‘Japan, S. Korea may go nuclear over Korean Peninsula tensions’
RT: North Korea has expanded its aggressive rhetoric -
putting Tokyo on its virtual hit list in this war of words. Do you
think Japan could have acted differently under the
Michael Maloof: Japan, like the others, like S. Korea and the United States should be keeping a very low profile, keep their powder dry but not make any provocations and I think as long as there are provocations under way such as those continued US-South Korean military exercises, this crisis is going to continue, if not explode due to some miscalculation.
RT:But what is the North Korean problem with Japan in the nutshell?
MA: North Korea has a long standing relation with Japan. Japan occupied Korea during WWII but it’s also a Chosen Soren, as it is called in Japan and it receives lots of its technology and foreign currency from Japan but it is also a base for a lot of US facilities and Japan has threatened to shoot down any missiles that might go over it from N. Korea. But primarily it is because the United States has bases there and they see the US as the primary threat.
RT:Could the escalating tension on the Korean peninsula push Japan towards militarization - perhaps even develop nuclear weapons?
MA: That is the extreme fear. It is not being mentioned publically but not only Japan but South Korea. You have a new government in Japan and they have been talking about militarizing. That will really upset the power in that entire region, if either one or both of those countries decide to go ahead and militarize to the point of going to nuclear weapons. Both countries have the industrial capability. They can probably have nuclear weapons within six month if they made that decision.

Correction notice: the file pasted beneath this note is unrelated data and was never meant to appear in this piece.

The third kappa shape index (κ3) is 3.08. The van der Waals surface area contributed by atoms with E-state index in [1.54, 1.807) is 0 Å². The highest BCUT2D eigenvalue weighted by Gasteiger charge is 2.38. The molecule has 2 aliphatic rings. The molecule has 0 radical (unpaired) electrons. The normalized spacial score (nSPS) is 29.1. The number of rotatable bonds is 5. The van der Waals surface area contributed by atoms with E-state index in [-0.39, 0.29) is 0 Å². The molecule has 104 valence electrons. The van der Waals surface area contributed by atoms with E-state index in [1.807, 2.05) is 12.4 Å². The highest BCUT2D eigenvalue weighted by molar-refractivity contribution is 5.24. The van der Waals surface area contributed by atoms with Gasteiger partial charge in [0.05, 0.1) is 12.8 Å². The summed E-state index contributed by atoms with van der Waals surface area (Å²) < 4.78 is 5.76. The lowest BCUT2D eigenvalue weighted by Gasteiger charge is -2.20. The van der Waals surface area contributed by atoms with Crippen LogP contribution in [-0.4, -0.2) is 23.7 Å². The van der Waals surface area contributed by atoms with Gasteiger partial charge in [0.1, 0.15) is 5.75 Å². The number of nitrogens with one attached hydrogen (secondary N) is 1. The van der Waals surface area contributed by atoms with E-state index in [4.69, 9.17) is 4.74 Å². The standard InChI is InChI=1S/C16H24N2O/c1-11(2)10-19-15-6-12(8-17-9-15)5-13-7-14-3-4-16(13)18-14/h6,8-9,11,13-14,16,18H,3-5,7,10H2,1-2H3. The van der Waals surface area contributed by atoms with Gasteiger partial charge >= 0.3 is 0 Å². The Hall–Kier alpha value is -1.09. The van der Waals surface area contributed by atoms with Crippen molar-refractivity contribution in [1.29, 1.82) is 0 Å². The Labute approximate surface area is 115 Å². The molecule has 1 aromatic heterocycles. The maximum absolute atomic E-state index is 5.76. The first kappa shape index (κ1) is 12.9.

But I think in Japan, you had some parliamentarians and some influential politicians in Japan openly calling for this now and they’re all members of the ruling party. It is really something to watch and that is just going to create an even greater provocation and it’s also something that will be really unsettling to other countries in the region, particularly China. This could be another arms build-up that can easily get out of control.
RT:During his visit in South Korea, Secretary of State John Kerry tried to damp down anxiety caused by a Pentagon report that was mistakenly made public - it claimed Pyongyang had the technology in place to launch a nuclear attack. Do you think that is the case?
MA: I think it is possible. I’ve been watching it for some time and I think the fact that they had a test in February, it was for miniaturization, N. Koreans admitted that. And then right after is when N. Korea began to extend threats of pre-emptive nuclear strikes against the United States. That told me in effect that they had some success in miniaturization that is to fit a nuclear weapon on to a missile. That would extend the range.
In the December missile shot, they were able to successfully test that missile but also they were able to launch a satellite and put it into orbit. That satellite could become a nuclear warhead in the future. It extends the range considerably, it could cover the entire US and the N. Koreans can actually conduct a high altitude explosive and actually create what we would call an electromagnetic affect, pulse affect that would cripple the US grid system, which is very vulnerable.